After four years in development, the French bakery manufacturer, Bridor, has revealed the results of its work with its scientific partners to create l’Amibiote – a recipe with sourdough composed of seven vegetal fibers. In 2016, Bridor’s R&D team started working on an enriched fiber loaf, a development undertaken in partnership with Joël Doré, a microbiota expert at the National Institute of Agronomic and Environment Research.
While studies have shown that fiber is an incredibly important part of our diet, one of the problems is getting enough of it from one’s diet and the types of food one is eating on a daily basis. With l’Amibiote, Bridor has created an enriched-fiber bread range that can be eaten at any time of the day, for many different occasions, making it even easier to get that diversified fiber intake into one’s diet. The unique recipe is composed of seven vegetal fibers rigorously selected for their beneficial effects on health by Joël Doré, research director at INRAE. At the same time, its nutritional qualities contribute to lower cholesterol levels, thanks to the positive action of beta-glucans.
To support the launch of l’Amibiote, Bridor established a clinical study in October 2019 with the Centre for Research in Human Nutrition (Rhône-Alpes), to assess the benefits of the new enriched-fiber bread. The scientific study produced convincing results into the effectiveness of the bread’s consumption.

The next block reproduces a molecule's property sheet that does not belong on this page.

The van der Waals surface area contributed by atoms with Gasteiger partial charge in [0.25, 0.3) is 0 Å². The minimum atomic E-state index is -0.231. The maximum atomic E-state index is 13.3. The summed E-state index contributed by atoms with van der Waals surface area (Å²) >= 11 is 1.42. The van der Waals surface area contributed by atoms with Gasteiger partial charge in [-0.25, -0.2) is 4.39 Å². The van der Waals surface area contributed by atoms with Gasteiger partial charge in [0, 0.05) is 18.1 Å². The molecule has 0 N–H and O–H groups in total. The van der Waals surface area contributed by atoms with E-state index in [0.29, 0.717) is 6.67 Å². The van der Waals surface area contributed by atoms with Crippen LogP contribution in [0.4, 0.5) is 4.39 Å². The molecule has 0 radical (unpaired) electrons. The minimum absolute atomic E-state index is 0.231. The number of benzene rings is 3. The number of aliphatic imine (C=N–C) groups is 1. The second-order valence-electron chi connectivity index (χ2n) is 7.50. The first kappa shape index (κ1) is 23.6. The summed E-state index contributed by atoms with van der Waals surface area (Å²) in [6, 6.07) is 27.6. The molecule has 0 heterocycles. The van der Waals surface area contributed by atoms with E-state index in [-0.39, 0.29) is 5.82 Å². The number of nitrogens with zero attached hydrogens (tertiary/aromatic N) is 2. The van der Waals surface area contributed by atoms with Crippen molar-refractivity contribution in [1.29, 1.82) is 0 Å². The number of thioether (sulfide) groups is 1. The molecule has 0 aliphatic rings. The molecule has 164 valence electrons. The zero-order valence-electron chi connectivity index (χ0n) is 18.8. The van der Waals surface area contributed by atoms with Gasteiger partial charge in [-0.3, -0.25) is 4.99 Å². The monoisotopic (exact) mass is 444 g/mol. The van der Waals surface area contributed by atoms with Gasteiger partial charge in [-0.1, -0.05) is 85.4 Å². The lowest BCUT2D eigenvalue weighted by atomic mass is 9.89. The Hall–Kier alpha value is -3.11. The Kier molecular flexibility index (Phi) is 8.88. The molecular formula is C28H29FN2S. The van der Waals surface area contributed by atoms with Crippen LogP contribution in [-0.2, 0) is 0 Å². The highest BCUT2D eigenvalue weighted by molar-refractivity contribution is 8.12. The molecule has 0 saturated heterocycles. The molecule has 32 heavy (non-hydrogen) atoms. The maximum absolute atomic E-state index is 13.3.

Erwan Inizan, UK sales director at Bridor, said: “The development of l’Amibiote over the past four years represents Bridor’s ongoing commitment to producing ‘better for you’ bakery products. Having a fiber-rich dietary staple available in an accessible, everyday format that appeals to consumers of all ages, is very important to us and is something we’re very excited to see flourish.”
Available in a classic baguette format in two variants: Amibiote and Amibiote with cereals and seeds. The baguette can easily be introduced into diets to substitute daily bakery products. It is also available in loaf format and can be adapted to other formats on demand, the company says.